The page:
Thomas Browne

Of God in nature

Thus there are two books from whence I collect my divinity. Besides that written one of God, another of his servant, nature, that universal and publick manuscript, that lies expansed unto the eyes of all. Those that never saw him in the one have discovered him in the other; this was the scripture and theology of the heathens; the natural motion of the sun made them more admire him than its supernatural station did the children of Israel. The ordinary effects of nature wrought more admiration in them than, in the other, all his miracles. Surely the heathens knew better how to join and read these mystical letters than we Christians, who cast a more careless eye on these common hieroglyphics, and disdain to suck divinity from the flowers of nature. Nor do I so forget God as to adore the name of nature; which I define not, with the schools, to be the principle of motion and rest, but that straight and regular line, that settled and constant course the wisdom of God hath ordained the actions of his creatures, according to their several kinds. To make a revolution every day is the nature of the sun, because of that necessary course which God hath ordained it, from which it cannot swerve but by a faculty from that voice which first did give it motion. Now this course of nature God seldom alters or perverts; but, like an excellent artist, hath so contrived his work, that, with the self-same instrument, without a new creation, he may effect his obscurest designs. Thus he sweeteneth the water with a word, preserveth the creatures in the ark, which the blest of his mouth might have as easily created;—for God is like a skilful geometrician, who, when more easily, and with one stroke of his compass, he might describe or divide a right line, had yet rather do this in a circle or longer way, according to the constituted and forelaid principles of his art: yet this rule of his he doth sometimes pervert, to acquaint the world with his prerogative, lest the arrogancy of our reason should question his power, and conclude he could not. And thus I call the effects of nature the works of God, whose hand and instrument she only is; and therefore, to ascribe his actions unto her is to devolve the honour of the principal agent upon the instrument; which if with reason we may do, then let our hammers rise up and boast they have built our houses, and our pens receive the honour of our writing. I hold there is a general beauty in the works of God, and therefore no deformity in any kind of species of creature whatsoever. I cannot tell by what logick we call a toad, a bear, or an elephant ugly; they being created in those outward shapes and figures which best express the actions of their inward forms; and having passed that general visitation of God, who saw that all that he had made was good, that is, conformable to his will, which abhors deformity, and is the rule of order and beauty. There is no deformity but in monstrosity; wherein, notwithstanding, there is a kind of beauty; nature so ingeniously contriving the irregular part, as they become sometimes more remarkable than the principal fabrick. To speak yet more narrowly, there was never any thing ugly or mis-shapen, but the chaos; wherein, notwithstanding, to speak strictly, there was no deformity, because no form; nor was it yet impregnant by the voice of God. Now nature is not at variance with art, nor art with nature; they being both the servants of his providence. Art is the perfection of nature. Were the world now as it was the sixth day, there were yet a chaos. Nature hath made one world, and art another. In brief, all things are artificial; for nature is the art of God.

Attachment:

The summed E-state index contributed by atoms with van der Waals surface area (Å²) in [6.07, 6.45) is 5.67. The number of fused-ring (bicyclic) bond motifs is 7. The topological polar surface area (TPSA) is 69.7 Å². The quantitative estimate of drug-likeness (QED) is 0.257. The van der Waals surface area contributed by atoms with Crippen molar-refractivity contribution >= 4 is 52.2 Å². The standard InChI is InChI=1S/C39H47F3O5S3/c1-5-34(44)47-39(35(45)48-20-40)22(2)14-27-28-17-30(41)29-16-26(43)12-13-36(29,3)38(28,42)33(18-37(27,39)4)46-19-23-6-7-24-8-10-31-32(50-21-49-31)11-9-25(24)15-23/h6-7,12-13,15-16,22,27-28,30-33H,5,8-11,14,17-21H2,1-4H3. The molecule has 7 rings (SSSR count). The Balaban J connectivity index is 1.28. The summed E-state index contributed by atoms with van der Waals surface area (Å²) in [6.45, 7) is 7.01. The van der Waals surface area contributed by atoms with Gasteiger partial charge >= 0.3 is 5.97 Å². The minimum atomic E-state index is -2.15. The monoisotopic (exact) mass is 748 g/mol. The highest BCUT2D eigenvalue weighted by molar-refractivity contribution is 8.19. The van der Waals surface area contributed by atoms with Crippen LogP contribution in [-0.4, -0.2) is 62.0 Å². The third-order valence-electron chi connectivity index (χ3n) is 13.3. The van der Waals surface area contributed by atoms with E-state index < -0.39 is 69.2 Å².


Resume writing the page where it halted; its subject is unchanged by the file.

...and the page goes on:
(1642)

MLA Citation

Browne, Thomas. “Of God in nature.” 1642. Quotidiana. Ed. Patrick Madden. 25 Jan 2008. 26 May 2017 <http://essays.quotidiana.org/browne/god_in_nature/>.

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